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LinkedIn groups can be goldmines of help – if you ask the right questions

If you are keen on inbound marketing then LinkedIn groups should be one of the tools you are using.

I’m in a number of LinkedIn groups and I recently asked this question in several of them:

Written direct marketing – is there still a useful purpose in writing to prospects to introduce your company and sell your products / services?

The question must have interested a number of people in several LinkedIn groups because it provoked a wide range of very useful answers from respondents from a variety of backgrounds. I’ve included a selection of the responses below.

What I hadn’t appreciated was that as well as being able to see the discussions in the various groups, I would get the answers emailed to me. Each emailed response, whatever group it’s from, has the question contained in the subject field, so I simply have to sort my inbox by the subject field to get all of the responses to the question sorted in date order for easy reference.

Constructive, helpful answers in an easily referenced format – couldn’t be better.

As for the people who posted answers, firstly thank you very much for taking the time to help.

Secondly, all group members get to see the answers which, as well as being potentially useful for them, allows them to form a view as to whether the respondent knows what they’re talking about. This goes to build the respondent’s online reputation and acts as a quality control device to maintain a high standard of posts.

All in all this has been a very useful experience which I’m keen to repeat when I need some help in my company. The message to other LinkedIn group members is clear – if you ask the right questions then we can all benefit from the answers.

Since I posted this originally, I have also set up the QuickBooks UK user group in LinkedIn. If you have any QuickBooks questions, why not join us and hopefully we can help you.

 

Michael
@diaryofanomb

 

Please comment on your experience of LinkedIn groups


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Written direct marketing – is there still a useful purpose in writing to prospects to introduce your company and sell your products / services?

As with all marketing it has to be appropriately targeted. The main problem with direct mail is trying to say too much in one go, rather than just ‘dangling the carrot.’ The outcome must be our old friend AIDA. Getting the attention (the direct mail), leading to Interest (wanting to know more), leading to Desire (realising that having the product can make life better, etc) and Action (making the purchase). DM needs to be very selective, well targeted (not speculative), and followed up in a timely and progressive way.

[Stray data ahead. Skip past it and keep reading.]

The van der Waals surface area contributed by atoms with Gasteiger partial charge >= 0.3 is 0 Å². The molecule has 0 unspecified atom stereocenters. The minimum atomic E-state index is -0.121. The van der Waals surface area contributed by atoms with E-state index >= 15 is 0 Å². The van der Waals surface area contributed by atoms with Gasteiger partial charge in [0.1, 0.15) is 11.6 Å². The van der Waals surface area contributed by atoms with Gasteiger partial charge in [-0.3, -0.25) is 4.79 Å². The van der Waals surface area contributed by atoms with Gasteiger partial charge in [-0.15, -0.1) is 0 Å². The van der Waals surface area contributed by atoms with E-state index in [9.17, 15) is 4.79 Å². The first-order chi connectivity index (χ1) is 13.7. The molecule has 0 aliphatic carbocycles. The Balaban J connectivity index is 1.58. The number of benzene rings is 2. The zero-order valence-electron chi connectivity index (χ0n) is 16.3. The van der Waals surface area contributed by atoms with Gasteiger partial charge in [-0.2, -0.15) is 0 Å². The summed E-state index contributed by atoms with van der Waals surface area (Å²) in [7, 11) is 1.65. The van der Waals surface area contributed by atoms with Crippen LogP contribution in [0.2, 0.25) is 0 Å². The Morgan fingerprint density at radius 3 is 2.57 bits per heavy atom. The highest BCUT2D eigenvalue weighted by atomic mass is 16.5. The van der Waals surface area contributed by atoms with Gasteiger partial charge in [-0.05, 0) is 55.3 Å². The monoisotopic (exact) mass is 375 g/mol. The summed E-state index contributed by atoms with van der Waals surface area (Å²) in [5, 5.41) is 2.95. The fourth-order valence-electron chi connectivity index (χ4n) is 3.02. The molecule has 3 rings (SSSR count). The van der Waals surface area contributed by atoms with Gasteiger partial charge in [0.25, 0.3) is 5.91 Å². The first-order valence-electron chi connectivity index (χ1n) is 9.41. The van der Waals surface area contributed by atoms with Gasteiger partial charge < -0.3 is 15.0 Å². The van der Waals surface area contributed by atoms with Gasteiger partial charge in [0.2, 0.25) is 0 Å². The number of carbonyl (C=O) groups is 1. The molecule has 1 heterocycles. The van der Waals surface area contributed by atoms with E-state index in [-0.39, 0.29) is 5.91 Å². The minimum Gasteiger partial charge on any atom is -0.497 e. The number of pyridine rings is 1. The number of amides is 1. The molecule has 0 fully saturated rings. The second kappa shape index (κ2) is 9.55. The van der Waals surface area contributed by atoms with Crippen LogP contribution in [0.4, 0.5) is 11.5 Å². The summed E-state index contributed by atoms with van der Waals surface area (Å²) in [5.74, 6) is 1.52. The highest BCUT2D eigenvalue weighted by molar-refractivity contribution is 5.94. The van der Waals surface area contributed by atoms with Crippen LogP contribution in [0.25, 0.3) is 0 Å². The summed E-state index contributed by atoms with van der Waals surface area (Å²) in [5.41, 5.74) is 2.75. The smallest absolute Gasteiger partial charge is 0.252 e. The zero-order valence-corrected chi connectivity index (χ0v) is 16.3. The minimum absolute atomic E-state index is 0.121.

A letter in the post still gets through, especially now that there are less of them being sent out, (people are too busy Tweeting to send sales letters) and can be very effective because they kind of prove that you are a real person who actually exists, rather than a spammer.

I think it important to touch someone at different times, in different places and in different ways to get your message across.

Written communications in the well-crafted letter are important. The trouble is, everyone is very busy, so you have to write something of relevance, even if it is an invitation to get a coffee together. Timing is also important – don’t write so frequently it gets treated like spam, but not so infrequently the recipient has forgotten who you are!

However, a high quality envelope containing a high quality paper with something really interesting and unusual contained in a properly formulated letter just might arouse enough interest to allow for follow-up by phone or e-mail to work. Direct mail is often best thought of as just a door opener, as a precursor to a telephone or e-mail approach.

I’d always recommend that people think about the wording on their website before they consider sales letters. A sales letter, like any other promotional activity, is likely to send people to visit your website. There’s no point spending money on a mailing if you lose credibility at the next stage.

From a marketer’s perspective if you link it with other activity you are doing, it really improves your conversion rates – so I think it does work – and in the case of customer acquisitions, I think it’s actually more effective than email at the moment.

If my prospects are anything like me, they will welcome receiving traditional snail mail. So little arrives these days via the postman that it’s almost a thrill to open that envelope or package…

The thing with any marketing, whether email or a letter, is that the title has to GRAB your attention and make YOU stop. If it is not doing this to you or anyone in the office then it is not right.

Absolutely – especially as cold emailing is getting ever more prevalent and increasingly blocked by prospect’s systems.

Michael, there is no useful purpose in writing to prospects to introduce your company and sell them your products / services. They don’t care about you or your company. What they do care about are issues and problems that they are struggling to deal with. Any communication must be perceived by the recipient as adding value to something they care about. Achieve that and they will contact you.

A well-written and carefully crafted letter can gain somebody’s attention and is there for them to refer to later. I put interesting mail to one side and read it in the evening, so it doesn’t interfere with my daily work. There has to be a well thought out message, request for information, or invitation though, otherwise it will be treated as junk mail.